Ned's last stand caps a long line of farewells

LIVE COVERAGE: Ned Kelly's funeral from midday today.

OPINION: Kelly funeral fails to bury the myths

I DOUBT if I will ever go to a funeral more bizarre than the one to be held for Ned Kelly today.

When I was a child, it was rare for children of school age to attend funerals and I was at least 21 before I attended one.

That, of course, was fortunate, because I hadn’t lost a close relative or friend except three grandparents.

I was only seven, nine and 12 when they died in Wales and my parents didn’t think of taking me — it simply wasn’t the Welsh way of death in the 1950s.

Indeed, many funerals were specified “gentlemen only”, for reasons I could never fathom.

Perhaps people saw that the women’s place was making sandwiches for the mourners when they returned — I don’t know.

My first funeral attended by lots of children was in Albury when a member of the famous Ashton circus family died.

He had worked with the Flying Fruit Fly Circus and the circus kids followed a showbiz tradition of sprinkling sawdust and glitter on the coffin as it was lowered to the grave at Glenmorus Gardens.

About the same time, 25 years ago, the Catholic Church at Rutherglen hosted a funeral of a popular police officer.

Not only did the Victoria Police Pipe Band attend, but so did a famous police drum horse, Gendarme.

When Elyne Mitchell died at Corryong in 2002, her little pony, Thowla, was brought in to lead the cortege.

However, when the mourners reached the cemetery, all eyes were on the author’s border collie, Millie.

As we approached the grave, Millie seemed to sense she’d lost her best friend and made her last farewell.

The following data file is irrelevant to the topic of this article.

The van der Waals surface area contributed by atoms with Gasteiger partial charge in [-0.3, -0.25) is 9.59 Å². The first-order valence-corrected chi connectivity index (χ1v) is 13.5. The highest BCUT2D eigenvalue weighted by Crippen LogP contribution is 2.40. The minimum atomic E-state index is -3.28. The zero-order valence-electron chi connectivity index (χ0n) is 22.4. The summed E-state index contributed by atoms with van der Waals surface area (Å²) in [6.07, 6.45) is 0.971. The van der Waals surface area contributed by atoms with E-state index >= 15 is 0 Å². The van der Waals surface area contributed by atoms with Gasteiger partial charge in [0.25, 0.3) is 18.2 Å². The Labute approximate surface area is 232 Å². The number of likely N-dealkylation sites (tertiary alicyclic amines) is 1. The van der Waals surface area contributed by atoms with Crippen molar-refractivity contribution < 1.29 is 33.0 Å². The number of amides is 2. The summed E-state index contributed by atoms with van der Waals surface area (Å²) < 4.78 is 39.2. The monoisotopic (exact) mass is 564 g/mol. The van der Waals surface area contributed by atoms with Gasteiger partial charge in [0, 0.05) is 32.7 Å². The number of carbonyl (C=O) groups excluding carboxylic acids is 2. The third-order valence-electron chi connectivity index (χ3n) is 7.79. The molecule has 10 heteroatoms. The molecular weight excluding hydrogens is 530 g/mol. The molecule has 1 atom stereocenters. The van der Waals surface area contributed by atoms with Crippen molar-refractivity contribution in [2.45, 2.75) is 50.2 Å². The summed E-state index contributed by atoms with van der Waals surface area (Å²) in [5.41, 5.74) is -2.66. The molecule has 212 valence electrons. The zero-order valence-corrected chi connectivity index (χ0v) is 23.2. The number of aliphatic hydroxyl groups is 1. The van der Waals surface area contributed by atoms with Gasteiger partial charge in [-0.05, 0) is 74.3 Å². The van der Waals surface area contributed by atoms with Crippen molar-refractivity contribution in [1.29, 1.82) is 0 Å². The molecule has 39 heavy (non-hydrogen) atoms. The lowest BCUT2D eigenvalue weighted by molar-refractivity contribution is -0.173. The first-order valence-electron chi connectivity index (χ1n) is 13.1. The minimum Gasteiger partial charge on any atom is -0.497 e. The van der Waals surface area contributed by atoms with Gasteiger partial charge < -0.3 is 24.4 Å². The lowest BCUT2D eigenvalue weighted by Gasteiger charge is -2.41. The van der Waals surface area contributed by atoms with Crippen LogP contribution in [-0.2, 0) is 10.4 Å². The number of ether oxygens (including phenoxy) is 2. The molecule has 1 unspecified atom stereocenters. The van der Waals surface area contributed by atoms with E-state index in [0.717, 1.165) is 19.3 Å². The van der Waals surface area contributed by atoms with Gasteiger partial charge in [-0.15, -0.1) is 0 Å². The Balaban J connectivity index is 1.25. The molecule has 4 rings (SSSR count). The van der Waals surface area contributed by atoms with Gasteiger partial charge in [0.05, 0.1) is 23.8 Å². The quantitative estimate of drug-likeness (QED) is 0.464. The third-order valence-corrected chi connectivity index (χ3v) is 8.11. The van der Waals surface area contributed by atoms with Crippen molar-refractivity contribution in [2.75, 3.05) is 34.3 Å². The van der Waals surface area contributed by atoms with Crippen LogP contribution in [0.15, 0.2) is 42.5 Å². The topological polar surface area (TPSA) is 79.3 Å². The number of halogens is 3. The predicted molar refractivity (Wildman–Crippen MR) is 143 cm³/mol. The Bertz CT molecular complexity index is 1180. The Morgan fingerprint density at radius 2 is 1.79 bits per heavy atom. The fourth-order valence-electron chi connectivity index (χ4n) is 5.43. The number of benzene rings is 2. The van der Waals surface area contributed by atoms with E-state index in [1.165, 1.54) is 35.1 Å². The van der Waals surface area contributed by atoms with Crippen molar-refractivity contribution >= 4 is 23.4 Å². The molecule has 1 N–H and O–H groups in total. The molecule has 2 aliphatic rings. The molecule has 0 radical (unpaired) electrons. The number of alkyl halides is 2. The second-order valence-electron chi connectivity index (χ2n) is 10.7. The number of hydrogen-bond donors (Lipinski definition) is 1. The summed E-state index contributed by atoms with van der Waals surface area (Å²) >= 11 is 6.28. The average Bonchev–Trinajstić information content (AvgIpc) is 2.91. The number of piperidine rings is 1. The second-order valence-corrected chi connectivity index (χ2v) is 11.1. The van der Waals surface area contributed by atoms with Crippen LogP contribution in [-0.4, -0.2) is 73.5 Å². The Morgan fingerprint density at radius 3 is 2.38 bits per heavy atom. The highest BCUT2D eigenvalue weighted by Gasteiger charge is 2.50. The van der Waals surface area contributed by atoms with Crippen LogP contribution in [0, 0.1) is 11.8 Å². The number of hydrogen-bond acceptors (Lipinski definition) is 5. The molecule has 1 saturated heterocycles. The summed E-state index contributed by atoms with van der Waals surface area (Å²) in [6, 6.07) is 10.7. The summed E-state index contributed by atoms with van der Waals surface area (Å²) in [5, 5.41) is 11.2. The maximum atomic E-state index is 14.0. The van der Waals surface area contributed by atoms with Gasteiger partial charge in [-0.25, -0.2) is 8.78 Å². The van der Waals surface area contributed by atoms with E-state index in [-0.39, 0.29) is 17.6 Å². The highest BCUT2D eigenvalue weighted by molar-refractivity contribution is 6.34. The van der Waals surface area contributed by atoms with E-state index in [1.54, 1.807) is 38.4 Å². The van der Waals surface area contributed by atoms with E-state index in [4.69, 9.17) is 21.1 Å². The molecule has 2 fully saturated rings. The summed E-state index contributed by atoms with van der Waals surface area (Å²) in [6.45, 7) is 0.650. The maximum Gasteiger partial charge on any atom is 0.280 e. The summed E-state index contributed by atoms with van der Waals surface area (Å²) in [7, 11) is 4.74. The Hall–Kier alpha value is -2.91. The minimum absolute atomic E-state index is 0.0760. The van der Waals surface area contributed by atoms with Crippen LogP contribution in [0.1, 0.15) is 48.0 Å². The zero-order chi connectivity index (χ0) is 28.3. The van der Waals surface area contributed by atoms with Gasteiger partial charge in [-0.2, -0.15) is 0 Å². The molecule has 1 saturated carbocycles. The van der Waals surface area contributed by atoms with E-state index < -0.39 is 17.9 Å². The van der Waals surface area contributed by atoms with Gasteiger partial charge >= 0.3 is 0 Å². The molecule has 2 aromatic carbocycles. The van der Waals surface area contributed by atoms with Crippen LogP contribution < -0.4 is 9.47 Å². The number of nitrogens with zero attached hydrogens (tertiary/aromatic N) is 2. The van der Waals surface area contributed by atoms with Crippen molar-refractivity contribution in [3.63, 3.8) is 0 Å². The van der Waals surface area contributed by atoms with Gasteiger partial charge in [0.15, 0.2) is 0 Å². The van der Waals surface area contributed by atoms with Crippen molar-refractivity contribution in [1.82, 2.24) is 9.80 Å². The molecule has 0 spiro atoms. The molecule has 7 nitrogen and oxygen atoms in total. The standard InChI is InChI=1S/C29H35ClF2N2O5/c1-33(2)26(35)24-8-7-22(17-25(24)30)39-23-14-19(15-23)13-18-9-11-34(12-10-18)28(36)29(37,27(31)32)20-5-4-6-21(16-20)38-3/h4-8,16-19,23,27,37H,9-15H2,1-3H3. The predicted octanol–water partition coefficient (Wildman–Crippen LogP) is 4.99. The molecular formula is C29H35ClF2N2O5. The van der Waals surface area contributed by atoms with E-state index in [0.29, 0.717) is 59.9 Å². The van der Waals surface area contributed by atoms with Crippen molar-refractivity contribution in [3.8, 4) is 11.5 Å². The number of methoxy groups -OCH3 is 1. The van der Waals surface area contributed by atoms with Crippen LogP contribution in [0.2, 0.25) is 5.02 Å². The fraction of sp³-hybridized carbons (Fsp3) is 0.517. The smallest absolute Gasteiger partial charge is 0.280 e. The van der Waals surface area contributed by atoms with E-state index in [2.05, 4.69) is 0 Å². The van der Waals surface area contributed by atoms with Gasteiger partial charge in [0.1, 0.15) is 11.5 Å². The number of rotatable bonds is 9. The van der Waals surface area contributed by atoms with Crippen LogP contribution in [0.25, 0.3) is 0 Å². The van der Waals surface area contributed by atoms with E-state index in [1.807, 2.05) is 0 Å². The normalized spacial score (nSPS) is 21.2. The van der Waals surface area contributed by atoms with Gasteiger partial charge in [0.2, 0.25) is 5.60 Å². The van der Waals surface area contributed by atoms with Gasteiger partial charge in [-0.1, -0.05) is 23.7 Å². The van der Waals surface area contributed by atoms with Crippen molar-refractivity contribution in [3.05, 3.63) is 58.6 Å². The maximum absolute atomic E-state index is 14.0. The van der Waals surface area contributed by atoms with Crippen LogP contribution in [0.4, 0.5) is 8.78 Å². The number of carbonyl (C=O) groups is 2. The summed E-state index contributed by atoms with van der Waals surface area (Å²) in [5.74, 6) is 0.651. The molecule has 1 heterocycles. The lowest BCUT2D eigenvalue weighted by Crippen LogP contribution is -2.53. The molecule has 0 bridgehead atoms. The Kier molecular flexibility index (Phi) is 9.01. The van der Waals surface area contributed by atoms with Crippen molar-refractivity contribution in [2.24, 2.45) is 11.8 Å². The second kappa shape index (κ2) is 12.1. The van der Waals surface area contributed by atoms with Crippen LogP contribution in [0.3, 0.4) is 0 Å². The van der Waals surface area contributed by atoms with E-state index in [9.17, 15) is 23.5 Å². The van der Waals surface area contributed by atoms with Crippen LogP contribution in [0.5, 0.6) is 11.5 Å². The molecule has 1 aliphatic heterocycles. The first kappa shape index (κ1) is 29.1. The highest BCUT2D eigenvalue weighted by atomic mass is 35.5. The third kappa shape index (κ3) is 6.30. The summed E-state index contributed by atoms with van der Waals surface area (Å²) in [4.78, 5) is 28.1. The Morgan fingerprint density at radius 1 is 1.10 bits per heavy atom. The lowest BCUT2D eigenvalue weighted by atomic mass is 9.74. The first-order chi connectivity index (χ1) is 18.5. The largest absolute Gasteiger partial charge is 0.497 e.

Several funerals have been held on the Border where the deceased left on something other than a hearse.

On one occasion in Wodonga, a truckie departed for the cemetery on a prime mover.

I’ve seen a bikie’s funeral when the coffin was placed on a motorcycle sidecar.

In 2008, when former Albury mayor and Wodonga commissioner Mel Read died, his coffin was placed in a hearse but four Harley-Davidson motorcycles led the way, honouring Mr Read’s love of riding bikes even in his 70s.

The same year, a model Melbourne tram and an army chaplain’s Vietnam medals were placed on the coffin of Canon Lewis Nyman at Holy Trinity Cathedral at Wangaratta.

This was also an unusual funeral in that 15 priests and 400 mourners heard Bishop David Farrer described Canon Nyman as “eccentric” — but a lovable eccentric — and there were jokes about his love for trains and trams.

Also in 2008, The Border Mail made a fitting tribute to its much-loved editor, Cameron Thompson, by handing 600 mourners a newspaper-style pictorial souvenir of his life of 38 years.

That was the funeral, I think, I least liked reporting.

Ned Kelly's comes, one might say, 132 years overdue, having been denied one in November, 1880.

But there was a kind of parallel when the Unknown Australian Soldier was laid to rest at the Australian War Memorial in Canberra in 1993, 75 years after World War I.

True, he had been buried near Villers-Bretonneux in France but came home to represent all our nation’s 100,000 war dead, honoured that day by thousands of veterans and serving personnel.

It was a privilege to be there with our chief photographer, the late Alex Massey.

With uncanny luck, Alex pictured the coffin carrying a soldier’s slouch hat just as a ray of sunlight fell on it.

No funeral director could have arranged the moment so well.

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